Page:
Diesel engines are renowned for fuel efficiency and torque. They use compression ignition, which means that as the piston squeezes the fuel and air mixture, it ignites without the need for a spark plug. Their advantages stem from the ability to burn with a very lean air-fuel mixture, and their large expansion ratio (valve timing issues aside, the larger the compression ratio, the larger the expansion ratio). Also, because they are able to run very lean, they control power by adjusting fuel flow, not air flow. Typical gasoline powered engines will alter the flow of air into the engine with a throttle valve, and this causes pumping losses. By contrast diesel engines do not use a throttle valve, and so can run efficiently at idle or small loads.
The challenges with diesel stem from how the fuel is added. Without a spark to control when ignition occurs, these engines rely on compression. In almost all engines, compression is fixed (except the new Nissan engine – more on that in another post), so to avoid ignition taking place too early, before the piston is at the top of its travel and best positioned for a power stroke, fuel is sprayed directly into the engine when power is desired. The problem with that is that it is very difficulty to ensure complete combustion, because the fuel doesn’t have time to fully mix with the available air. This causes soot (damaging to human health) and nitrous oxides (aka NOx – producing acid rain and smog).
A typical gasoline powered engine uses a throttle body to control air flow into the engine and port injection (fuel sprayed into the air just before it enters the cylinder) or direct injection (fuel sprayed directly into the cylinder) or, in some cases like new Lexus motors, both. Because the fuel doesn’t burn immediately when entering the cylinder, gas engine designers have authority over how the fuel mixes and when the spark ignites it. This prevents knock and soot.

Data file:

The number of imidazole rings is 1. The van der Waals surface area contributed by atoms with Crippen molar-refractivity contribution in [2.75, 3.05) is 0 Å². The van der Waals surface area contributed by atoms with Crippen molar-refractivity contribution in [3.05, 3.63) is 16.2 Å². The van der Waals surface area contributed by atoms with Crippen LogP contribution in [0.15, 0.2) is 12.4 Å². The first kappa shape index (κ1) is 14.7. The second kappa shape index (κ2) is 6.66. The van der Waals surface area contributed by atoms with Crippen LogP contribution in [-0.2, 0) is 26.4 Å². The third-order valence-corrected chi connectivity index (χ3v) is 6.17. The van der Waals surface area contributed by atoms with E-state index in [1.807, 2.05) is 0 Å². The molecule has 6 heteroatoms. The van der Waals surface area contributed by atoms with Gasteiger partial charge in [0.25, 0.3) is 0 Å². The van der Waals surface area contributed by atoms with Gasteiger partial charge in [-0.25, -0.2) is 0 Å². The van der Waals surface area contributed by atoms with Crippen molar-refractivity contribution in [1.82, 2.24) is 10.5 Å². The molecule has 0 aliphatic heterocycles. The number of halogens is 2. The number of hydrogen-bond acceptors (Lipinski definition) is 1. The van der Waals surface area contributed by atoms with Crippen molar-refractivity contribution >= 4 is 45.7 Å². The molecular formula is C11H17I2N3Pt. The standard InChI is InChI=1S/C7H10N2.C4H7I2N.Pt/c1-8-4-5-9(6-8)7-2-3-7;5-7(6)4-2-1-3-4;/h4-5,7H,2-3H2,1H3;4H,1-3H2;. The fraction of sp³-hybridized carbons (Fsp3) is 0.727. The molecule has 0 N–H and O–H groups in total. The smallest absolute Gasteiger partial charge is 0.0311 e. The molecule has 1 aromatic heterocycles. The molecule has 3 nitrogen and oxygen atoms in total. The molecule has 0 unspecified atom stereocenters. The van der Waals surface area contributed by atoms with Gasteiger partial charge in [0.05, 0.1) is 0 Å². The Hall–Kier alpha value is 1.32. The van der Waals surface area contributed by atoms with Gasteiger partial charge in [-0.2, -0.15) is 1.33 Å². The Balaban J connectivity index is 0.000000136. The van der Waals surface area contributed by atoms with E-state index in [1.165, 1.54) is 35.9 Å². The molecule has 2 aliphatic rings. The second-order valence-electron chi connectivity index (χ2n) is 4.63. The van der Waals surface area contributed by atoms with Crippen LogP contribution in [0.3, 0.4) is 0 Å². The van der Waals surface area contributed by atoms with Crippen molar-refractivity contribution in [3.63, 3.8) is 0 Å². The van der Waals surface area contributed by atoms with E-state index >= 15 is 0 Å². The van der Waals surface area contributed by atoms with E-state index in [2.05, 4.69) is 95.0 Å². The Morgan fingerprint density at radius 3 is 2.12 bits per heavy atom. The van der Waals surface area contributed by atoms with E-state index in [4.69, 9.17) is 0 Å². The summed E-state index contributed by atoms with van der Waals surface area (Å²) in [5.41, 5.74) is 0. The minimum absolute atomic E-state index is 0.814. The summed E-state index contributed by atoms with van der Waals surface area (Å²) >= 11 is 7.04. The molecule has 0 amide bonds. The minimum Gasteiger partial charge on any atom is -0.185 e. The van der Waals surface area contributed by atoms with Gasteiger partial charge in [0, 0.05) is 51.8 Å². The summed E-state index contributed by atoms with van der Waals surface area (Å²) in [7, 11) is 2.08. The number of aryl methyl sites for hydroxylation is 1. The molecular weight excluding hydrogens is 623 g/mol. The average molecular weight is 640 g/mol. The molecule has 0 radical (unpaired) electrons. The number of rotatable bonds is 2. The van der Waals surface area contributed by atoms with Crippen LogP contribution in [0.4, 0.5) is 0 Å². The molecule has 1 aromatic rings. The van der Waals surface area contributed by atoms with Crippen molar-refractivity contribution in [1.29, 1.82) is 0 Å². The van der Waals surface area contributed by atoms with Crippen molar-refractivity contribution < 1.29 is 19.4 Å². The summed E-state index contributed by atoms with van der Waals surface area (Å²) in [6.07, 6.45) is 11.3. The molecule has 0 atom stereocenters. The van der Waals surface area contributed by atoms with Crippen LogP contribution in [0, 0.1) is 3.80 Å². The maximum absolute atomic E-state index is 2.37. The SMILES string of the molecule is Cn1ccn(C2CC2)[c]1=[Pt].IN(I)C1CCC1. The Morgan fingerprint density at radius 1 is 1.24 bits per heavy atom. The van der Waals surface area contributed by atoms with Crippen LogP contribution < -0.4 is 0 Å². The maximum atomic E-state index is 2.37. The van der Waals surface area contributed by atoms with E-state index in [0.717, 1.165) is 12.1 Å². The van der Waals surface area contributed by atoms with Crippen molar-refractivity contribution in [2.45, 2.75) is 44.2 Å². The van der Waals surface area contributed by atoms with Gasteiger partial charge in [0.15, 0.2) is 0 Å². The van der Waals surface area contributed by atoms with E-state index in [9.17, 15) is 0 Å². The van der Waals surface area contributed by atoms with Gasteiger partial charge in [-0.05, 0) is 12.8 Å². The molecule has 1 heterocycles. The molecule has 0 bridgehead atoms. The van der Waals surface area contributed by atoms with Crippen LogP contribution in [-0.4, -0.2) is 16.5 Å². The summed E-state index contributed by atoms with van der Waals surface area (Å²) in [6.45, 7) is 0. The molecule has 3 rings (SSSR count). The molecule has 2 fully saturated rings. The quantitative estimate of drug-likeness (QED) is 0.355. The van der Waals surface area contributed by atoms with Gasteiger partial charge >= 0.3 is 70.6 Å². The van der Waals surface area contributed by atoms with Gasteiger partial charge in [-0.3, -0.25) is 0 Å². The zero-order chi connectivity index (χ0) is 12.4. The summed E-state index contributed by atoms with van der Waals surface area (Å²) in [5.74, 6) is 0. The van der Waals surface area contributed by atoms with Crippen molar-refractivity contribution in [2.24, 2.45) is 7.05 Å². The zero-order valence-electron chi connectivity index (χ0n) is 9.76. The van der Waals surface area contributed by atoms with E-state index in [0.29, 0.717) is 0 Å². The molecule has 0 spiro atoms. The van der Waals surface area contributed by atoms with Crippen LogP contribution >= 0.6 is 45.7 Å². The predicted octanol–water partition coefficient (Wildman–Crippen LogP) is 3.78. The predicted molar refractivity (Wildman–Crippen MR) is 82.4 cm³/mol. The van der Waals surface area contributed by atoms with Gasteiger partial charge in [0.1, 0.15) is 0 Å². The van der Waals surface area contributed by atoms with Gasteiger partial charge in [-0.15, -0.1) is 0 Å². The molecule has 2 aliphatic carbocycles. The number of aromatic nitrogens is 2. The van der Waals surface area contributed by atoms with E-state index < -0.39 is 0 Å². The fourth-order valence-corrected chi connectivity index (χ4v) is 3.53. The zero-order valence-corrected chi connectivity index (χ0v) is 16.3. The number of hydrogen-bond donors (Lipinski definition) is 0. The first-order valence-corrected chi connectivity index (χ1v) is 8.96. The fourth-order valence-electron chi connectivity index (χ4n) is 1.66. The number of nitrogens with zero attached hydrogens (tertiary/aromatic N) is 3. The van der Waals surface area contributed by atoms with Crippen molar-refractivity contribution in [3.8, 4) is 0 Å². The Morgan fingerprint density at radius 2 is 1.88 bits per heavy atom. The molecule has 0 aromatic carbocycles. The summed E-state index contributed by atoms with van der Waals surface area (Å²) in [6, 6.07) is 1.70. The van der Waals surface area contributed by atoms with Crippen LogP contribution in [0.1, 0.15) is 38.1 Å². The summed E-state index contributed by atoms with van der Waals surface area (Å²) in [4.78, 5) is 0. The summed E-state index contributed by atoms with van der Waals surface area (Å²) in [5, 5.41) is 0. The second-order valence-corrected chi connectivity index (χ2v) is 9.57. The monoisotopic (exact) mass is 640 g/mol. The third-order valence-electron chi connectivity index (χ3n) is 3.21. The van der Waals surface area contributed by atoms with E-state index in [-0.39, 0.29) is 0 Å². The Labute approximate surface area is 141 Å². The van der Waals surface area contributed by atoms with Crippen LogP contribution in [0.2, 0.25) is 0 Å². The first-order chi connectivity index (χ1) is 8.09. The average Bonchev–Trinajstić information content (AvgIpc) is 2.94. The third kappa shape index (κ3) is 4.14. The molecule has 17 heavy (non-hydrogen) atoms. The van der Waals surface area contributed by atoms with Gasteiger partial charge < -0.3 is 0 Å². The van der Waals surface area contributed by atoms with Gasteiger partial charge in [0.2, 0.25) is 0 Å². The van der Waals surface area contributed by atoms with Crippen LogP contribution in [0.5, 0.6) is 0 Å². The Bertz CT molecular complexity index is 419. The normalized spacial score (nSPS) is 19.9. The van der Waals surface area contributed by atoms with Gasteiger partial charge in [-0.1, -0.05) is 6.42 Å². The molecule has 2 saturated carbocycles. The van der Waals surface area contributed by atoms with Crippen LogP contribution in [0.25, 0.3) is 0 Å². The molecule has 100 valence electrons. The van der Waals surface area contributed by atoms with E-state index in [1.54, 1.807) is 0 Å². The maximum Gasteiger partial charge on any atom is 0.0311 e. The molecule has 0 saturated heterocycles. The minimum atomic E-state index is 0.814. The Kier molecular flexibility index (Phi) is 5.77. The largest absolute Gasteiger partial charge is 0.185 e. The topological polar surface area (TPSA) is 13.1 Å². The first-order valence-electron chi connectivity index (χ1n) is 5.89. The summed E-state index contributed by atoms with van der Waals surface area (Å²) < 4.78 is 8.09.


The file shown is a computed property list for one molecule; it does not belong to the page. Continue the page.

Better than both
Reviewing the pros and cons of diesel and gas engines, one might despair that combining the two would simply not be possible. The essential difference is that compression ignition must happen when fuel is sprayed in, resulting in poor mixing, and spark ignition must happen at lower compression ratios to avoid detonation (unwanted compression ignition).
Mazda has an ingenious solution. They use very high compression and very lean mixtures – too lean for conventional spark ignition. To provoke compression ignition (and time it for best power delivery and engine durability), they use direct ignition to spray a little fuel near the spark plug – just enough to make the air-fuel surrounding the spark plug rich enough for spark ignition. The resulting increase in heat and pressure inside the combustion chamber causes the remaining lean mixture into compression ignition.
This is an exciting breakthrough because the majority of the fuel in the engine is ignited in an instant. This is better than gasoline engines in which the flame front travels from the spark plug to the remainder of the air-fuel mixture. And this is better than diesel engines in which ignition occurs while the fuel is being sprayed into the combustion chamber.
Because the majority of fuel being burned is lean and well mixed, very little soot and NOx is produced – even without a catalytic converter.
Not just a concept, Mazda’s new engine, dubbed SKYACTIV-X, is being demonstrated in a Mazda3 similar to the one pictured.
As with almost all the blog posts here, I encounter an exciting innovation and wonder, which of the 40 Principles would Genrich Altshuller see? It’s a useful exercise because it is helping me to catalog examples of the 40 Principles. With a deeper understanding of the Principles comes improved ability to apply them to our own challenges.
Let’s look at the contradictions the engineers are facing here:
- Compression ignition – the known way to avoid undesired ignition is to spray fuel in late, resulting in higher emissions.
- Spark ignition – the known way to avoid undesired ignition is to keep compression low, resulting in lower efficiency.
Their eureka moment was, “What if we treat part of the combustion chamber like a gas engine and the rest like a diesel engine?”
This is an implementation of Principle 3 – Local Quality, as the combustion chamber is zoned – with a homogeneous charge throughout except for a small region around the spark plug which is made richer. Principle 5 – Merging is also at play, as elements of both gas and diesel engines are involved.